Well, I just tried out VIM Adventures, and I must say I’m pretty impressed. Only the first two levels are currently available, though apparently a third level is being developed. It’s unclear whether this will become a pay site, however I highly recommend giving it a try.
After years of trying to learn VIM and finding it too impenetrable to really dive into when I know that Notepad++ is available, I’m quite pleased to find that a tutorial now exists for VIM that is actually not only tolerable, but FUN! There are tons of other applications I’d like to see utilize this kind of learning model, why there isn’t similar learning games out there for all productivity apps, I really don’t know…
Well I suppose I should introduce myself. The name is Andrew have just recently finished the 5th semester of the Software Development program at Mohawk College. My interests tend to lean towards just anything involving code and I’ve decided to chronicle some of the tech news and projects that I find interesting as I go through my day.
I also wanted to keep records of a project I’m beginning next semester, where I create a game based on the Mohawk College Amaze-bot competition, which I have participated in the past three years (placing 2nd place in both 2011 and 2012). In the competition, you are to program a bot that will use a Java API to navigate a maze intelligently while keeping looking/moving to a minimum.
The game will involve creating a version of the game styled similarly to old dungeon crawler games in an effort to demonstrate to non-programmers just how the bot is controlled, as many people tend to have difficulty comprehending just what they are watching when they finally see the competition on the big screen. The game will be developed using LimeJS for the most part, likely using a rather minimal PHP backend. Anyways, that project doesn’t start until September, but I wanted to provide some context and make sure that I have a place to post about it when the time comes.
Heard about this awhile ago, but I’m glad to see it’s being talked about again!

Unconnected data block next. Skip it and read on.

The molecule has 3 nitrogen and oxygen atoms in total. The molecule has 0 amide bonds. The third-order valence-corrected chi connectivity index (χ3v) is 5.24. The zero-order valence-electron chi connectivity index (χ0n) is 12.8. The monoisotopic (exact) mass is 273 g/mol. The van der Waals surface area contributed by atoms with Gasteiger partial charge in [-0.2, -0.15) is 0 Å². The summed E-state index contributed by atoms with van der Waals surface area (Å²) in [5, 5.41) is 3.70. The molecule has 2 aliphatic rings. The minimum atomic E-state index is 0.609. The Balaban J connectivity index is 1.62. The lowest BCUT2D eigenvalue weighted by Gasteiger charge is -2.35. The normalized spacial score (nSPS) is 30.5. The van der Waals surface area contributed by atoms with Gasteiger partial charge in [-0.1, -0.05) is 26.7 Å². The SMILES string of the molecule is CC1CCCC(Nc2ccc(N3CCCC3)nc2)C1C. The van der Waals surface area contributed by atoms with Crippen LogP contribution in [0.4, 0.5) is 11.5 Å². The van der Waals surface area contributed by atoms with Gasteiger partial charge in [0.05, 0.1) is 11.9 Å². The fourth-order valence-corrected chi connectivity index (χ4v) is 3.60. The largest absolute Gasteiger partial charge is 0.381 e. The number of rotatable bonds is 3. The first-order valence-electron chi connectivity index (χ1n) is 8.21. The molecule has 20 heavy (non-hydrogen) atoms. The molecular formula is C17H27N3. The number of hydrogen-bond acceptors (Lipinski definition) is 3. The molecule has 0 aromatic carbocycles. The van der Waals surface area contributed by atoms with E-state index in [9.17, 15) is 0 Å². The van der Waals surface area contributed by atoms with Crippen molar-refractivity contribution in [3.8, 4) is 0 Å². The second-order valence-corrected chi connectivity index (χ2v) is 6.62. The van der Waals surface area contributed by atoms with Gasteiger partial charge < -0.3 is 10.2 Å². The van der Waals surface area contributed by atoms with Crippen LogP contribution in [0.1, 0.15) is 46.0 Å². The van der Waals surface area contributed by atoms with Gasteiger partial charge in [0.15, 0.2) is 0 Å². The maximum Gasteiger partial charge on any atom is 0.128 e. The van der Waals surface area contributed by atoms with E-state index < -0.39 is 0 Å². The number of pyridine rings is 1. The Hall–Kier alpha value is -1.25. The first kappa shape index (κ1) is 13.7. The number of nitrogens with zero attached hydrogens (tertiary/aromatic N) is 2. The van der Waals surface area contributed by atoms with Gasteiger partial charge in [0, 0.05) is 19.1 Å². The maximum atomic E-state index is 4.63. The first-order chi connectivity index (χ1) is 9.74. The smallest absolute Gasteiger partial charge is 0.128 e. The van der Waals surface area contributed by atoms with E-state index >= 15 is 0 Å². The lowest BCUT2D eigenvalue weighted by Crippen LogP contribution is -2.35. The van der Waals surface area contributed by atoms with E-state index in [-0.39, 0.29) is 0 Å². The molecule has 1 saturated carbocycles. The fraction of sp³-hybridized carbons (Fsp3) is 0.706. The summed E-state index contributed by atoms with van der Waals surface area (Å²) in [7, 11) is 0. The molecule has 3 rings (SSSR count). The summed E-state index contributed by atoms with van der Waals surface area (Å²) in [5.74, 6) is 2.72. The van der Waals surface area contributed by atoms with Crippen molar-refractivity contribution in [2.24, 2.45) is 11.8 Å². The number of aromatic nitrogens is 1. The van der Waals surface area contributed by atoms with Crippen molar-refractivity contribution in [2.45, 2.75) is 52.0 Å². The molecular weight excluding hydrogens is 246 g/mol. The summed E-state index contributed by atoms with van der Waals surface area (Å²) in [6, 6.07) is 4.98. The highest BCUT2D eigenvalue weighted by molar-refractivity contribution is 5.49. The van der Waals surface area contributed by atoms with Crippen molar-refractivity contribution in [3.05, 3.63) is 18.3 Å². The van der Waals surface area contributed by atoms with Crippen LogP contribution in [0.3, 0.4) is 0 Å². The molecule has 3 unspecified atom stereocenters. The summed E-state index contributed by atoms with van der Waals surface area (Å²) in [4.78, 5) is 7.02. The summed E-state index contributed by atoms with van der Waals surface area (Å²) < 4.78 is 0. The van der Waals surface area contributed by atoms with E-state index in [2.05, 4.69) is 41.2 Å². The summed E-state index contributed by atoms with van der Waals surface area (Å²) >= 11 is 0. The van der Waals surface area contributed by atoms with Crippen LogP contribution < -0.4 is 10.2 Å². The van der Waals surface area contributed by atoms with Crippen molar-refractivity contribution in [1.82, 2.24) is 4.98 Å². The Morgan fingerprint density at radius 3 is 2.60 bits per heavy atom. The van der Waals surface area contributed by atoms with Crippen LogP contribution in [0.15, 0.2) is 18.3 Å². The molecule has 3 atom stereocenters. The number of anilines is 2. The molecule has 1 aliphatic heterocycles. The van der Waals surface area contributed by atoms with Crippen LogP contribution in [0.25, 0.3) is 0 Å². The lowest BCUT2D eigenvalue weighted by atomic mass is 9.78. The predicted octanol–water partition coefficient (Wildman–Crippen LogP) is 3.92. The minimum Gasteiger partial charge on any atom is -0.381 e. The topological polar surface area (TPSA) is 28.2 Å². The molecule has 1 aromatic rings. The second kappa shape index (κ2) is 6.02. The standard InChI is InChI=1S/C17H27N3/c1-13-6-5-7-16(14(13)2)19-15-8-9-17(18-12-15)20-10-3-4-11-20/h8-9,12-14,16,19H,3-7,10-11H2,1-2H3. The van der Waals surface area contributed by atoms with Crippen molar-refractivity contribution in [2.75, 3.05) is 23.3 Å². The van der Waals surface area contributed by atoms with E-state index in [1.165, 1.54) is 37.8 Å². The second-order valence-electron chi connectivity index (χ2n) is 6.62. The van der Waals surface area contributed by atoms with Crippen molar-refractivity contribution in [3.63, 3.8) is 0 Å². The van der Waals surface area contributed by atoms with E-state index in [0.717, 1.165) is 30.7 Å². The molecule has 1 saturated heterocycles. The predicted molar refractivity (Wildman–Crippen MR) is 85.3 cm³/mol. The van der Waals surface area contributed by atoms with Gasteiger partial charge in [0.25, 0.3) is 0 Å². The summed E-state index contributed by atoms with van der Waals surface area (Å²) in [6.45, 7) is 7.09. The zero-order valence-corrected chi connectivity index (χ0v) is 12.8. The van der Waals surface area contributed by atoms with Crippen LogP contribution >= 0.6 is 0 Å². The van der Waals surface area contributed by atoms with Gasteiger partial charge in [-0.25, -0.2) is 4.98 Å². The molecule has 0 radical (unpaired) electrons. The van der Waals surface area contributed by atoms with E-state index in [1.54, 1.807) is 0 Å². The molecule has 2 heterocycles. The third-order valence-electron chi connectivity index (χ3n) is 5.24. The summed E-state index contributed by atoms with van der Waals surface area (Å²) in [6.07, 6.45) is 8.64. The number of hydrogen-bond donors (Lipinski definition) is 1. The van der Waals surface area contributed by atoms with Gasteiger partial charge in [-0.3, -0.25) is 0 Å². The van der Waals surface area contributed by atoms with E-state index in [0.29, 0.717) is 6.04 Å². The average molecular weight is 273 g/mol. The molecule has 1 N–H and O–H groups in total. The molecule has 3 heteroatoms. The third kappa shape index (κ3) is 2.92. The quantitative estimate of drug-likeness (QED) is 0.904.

This could be the best thing to happen to multiplayer gaming in decades (especially since it’s been in a rut since online multiplayer came along and forced everyone to play uninspired 3D shooters).
Slides 2-8 appear to be Oracle’s evidence, and 9-13 are Googles. This is shaping up to be pretty crazy, Oracle’s take on Java under the GNU has basically been exposed as flytrap had set at this point, as they try and claw back the open source status of one of the most popular languages in the world. Google largely appears to be trying to argue that the Dalvik VM bypasses Oracle’s patents somehow, though Larry Ellision stating “I don’t know if Java is free” may have been the most braindead move in business history.
Meanwhile, Oracle is complaining about what appears to be a trivial amount of copied code. Just how many ways are there to say, write a FOR loop? Google appears to have wanted to use Java for the Android platform because of it’s longstanding existing popularity, and couldn’t be bothered to care about the Oracle VM itself. Just look at the Java ME documentation to find out why Oracle’s portable device implementation of Java was not considered an option for the Android platform. I expect Oracle may find many other begin to follow suit.
While there appears to be a lot of hubbub going on about whether you can copyright an API and other issues, it appears that Google and Oracle would have had this settled long ago if both sides hadn’t been so hungry over control over a programming language that has long been thought be free…
University of Florida Eliminates Computer Science Department, Increases Athletic Budgets. Hmm. – ForbesPosted: April 23, 2012
“The school is eliminating all funding for teaching assistants in computer science, cutting the graduate and research programs entirely, and moving the tattered remnants into other departments.”
Shocking stuff, I expect there will be a fair bit of outcry over this, however Jeffrey McManus has a great article here that makes some great points that seem to soften the blow.
Wow, did they raid them just to shut it down quickly? Was there ever actually an intent to get any kind of conviction?
The U.S. government needs to get over the hurdle of a five-year jail sentence to meet the criteria for extradition. Copyright charges in [New Zealand] carry a maximum of four years,” reported the Herald.
Nice summary (other then the obviously inaccurate 15000 lines claim):
I’m not exactly a fan of either company but I do find the Android platform to be the best for development these days… To give an idea of the scale of this debate, Oracle claims “3 billion mobile phones run Java”, so while I can understand why they want a piece of Google’s action, consider the technological progress that this case will affect, possibly for decades! This should be interesting, finally a debate that can settle a few things the world of open source has yet to legally define in an adequate manner.